NationalVolume 14 Issue # 11

Global Gender Gap Index and Pakistan

According to the Global Gender Gap Report 2018, stagnation in the proportion of women in the workplace and women’s declining representation in politics, coupled with greater inequality in access to health and education, nullify some improvements in wage equality and the number of women in professional positions.

Iceland holds the top spot in the Index for the tenth consecutive year. It has remained one of the fastest-improving countries in the world since 2006. Despite its top performance, the country has seen a slight regression on economic participation and opportunity after an increased gender gap in the number of women legislators, senior officials and managers.

Other economies in the top 10 include Nordic countries Norway (2nd, 83.5%), Sweden (3rd, 82.2%), and Finland (4th, 82.1%), as well as Nicaragua (5th, 80.9%), which rose one spot, overtaking Rwanda (6th, 80.4%), whose steady multi-year climb has come to a halt for the first time. The newest entrant to the top 10 is Namibia (10th, 78.9%), the second country from the sub-Saharan Africa region to do so.

Among the G20 group of countries, France once again leads in 12th place (77.9%), dropping one spot from last year, followed by Germany (14th, 77.6%), the United Kingdom (15th, 77.4%), Canada (16th, 75.5%) and South Africa (19th, 75.5%). The United States drops two places to 51st (72%) and six countries rank 100 or lower – China (103rd, 67.3%), India (108th, 66.5%), Japan (110th, 66.2%), Republic of Korea (115th, 65.7%) Turkey (130th, 62.8%) and Saudi Arabia (141st, 59%).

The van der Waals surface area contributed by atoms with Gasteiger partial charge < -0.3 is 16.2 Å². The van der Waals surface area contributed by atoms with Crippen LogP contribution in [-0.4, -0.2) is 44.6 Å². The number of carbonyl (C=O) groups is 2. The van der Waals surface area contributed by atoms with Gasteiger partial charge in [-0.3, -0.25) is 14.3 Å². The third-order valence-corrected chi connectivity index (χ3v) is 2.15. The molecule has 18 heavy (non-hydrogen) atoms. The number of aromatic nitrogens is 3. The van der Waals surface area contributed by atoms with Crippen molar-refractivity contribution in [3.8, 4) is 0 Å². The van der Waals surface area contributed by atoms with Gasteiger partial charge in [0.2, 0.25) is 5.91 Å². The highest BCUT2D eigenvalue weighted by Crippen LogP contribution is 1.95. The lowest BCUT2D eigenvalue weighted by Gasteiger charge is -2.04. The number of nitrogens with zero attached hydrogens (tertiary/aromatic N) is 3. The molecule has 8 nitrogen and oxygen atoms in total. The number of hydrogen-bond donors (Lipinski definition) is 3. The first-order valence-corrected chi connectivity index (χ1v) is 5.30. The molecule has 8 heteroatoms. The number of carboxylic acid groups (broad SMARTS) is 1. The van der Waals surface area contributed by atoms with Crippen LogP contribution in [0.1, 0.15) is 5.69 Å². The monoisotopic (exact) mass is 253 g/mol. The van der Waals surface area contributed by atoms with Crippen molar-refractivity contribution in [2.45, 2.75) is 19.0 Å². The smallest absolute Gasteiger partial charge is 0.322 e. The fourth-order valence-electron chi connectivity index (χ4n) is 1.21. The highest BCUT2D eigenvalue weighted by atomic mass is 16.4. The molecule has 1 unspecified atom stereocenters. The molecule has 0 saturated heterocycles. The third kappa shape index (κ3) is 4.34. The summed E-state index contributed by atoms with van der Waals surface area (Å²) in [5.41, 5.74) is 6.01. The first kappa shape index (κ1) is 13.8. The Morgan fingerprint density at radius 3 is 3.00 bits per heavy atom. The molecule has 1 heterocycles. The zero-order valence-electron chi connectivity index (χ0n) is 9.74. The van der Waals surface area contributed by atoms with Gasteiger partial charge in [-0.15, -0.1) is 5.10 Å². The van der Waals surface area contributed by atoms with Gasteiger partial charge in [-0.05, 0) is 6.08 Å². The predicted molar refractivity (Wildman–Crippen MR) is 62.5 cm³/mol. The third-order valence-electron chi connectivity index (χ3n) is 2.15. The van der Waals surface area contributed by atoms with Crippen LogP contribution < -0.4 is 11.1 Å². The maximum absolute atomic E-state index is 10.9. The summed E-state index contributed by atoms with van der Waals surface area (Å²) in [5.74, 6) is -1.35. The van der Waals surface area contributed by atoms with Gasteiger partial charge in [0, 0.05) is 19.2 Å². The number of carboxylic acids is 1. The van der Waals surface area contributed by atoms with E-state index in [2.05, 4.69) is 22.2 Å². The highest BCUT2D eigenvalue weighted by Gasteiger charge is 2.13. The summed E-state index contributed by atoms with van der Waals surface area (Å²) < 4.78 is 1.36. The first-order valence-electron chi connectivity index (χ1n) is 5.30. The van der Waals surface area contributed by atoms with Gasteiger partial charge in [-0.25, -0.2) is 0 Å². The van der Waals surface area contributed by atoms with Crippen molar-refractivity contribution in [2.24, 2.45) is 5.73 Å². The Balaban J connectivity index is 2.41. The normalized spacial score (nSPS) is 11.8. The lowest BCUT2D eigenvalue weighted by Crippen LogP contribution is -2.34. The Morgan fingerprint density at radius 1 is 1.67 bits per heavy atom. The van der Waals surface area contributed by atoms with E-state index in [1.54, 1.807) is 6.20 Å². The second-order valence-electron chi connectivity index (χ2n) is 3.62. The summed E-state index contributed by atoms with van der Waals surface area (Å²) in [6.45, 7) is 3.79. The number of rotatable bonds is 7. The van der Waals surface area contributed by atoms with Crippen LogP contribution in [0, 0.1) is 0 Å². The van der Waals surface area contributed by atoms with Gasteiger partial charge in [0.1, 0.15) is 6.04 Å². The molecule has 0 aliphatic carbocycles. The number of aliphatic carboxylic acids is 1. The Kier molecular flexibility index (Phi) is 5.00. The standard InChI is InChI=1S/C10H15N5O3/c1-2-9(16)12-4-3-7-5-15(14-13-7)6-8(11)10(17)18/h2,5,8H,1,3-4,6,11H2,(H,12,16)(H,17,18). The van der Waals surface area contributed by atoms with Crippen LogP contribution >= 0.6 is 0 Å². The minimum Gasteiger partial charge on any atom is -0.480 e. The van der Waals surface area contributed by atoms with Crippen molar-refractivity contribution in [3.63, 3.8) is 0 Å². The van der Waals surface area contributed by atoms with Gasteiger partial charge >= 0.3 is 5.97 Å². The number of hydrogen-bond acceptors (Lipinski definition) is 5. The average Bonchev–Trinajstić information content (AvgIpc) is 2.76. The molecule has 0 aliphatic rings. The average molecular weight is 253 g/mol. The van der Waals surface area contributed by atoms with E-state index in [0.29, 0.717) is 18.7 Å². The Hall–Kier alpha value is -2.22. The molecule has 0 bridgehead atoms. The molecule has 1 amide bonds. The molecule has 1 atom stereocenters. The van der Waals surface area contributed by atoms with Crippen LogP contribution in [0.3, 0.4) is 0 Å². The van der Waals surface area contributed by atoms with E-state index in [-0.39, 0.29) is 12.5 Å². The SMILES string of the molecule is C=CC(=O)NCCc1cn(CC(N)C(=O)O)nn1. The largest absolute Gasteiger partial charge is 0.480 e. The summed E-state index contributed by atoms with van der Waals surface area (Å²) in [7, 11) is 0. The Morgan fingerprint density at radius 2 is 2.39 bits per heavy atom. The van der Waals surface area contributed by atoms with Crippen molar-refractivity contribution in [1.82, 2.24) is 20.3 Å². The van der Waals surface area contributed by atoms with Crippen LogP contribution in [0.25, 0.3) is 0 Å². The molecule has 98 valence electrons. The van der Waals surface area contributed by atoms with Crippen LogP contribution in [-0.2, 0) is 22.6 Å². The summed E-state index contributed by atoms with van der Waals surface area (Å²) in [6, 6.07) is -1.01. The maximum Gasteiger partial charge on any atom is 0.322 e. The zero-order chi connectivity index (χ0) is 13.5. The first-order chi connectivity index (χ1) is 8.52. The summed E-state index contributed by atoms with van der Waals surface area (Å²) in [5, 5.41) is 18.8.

At 75.8%, Western Europe is, on average, the region with the highest level of gender parity. At current rates of progress, the overall gender gap in the region will be closed in 61 years. It is home to four of the top five performers in the index – Iceland, Norway, Sweden and Finland. Switzerland’s performance (20th, 75.5%) remains stable since last year, with progress on political empowerment counterbalanced by a widening gender gap on economic participation and opportunity.

Latin America and the Caribbean have an average remaining gender gap of 29.2%, making it the third-highest ranked region. Mexico (50th, 72.1%) climbs several ranks after showing improvements across all four subindexes, reaching its highest gender parity level to date. Chile (54th, 71.7%) follows closely behind with an increased share of women in parliament. Argentina (36th, 73.3%) and Colombia (40th, 72.9%), two of the region’s largest economies, move down several ranks this year, and Brazil (95th, 68.1%), sees a significant reversal in progress, with its overall gender gap standing at its widest point since 2011.

After making progress on closing its gender gap for six consecutive years, sub-Saharan Africa’s gender gap has started to widen again. Rwanda (6th, 80.4%) still leads in the region, despite moving down two ranks after reversal in progress on economic participation and opportunity. Namibia’s rise is partly due to an increased share of women in parliament. South Africa (19th, 75.5%) registers some progress on the political empowerment sub-index but also a slight decline in wage equality.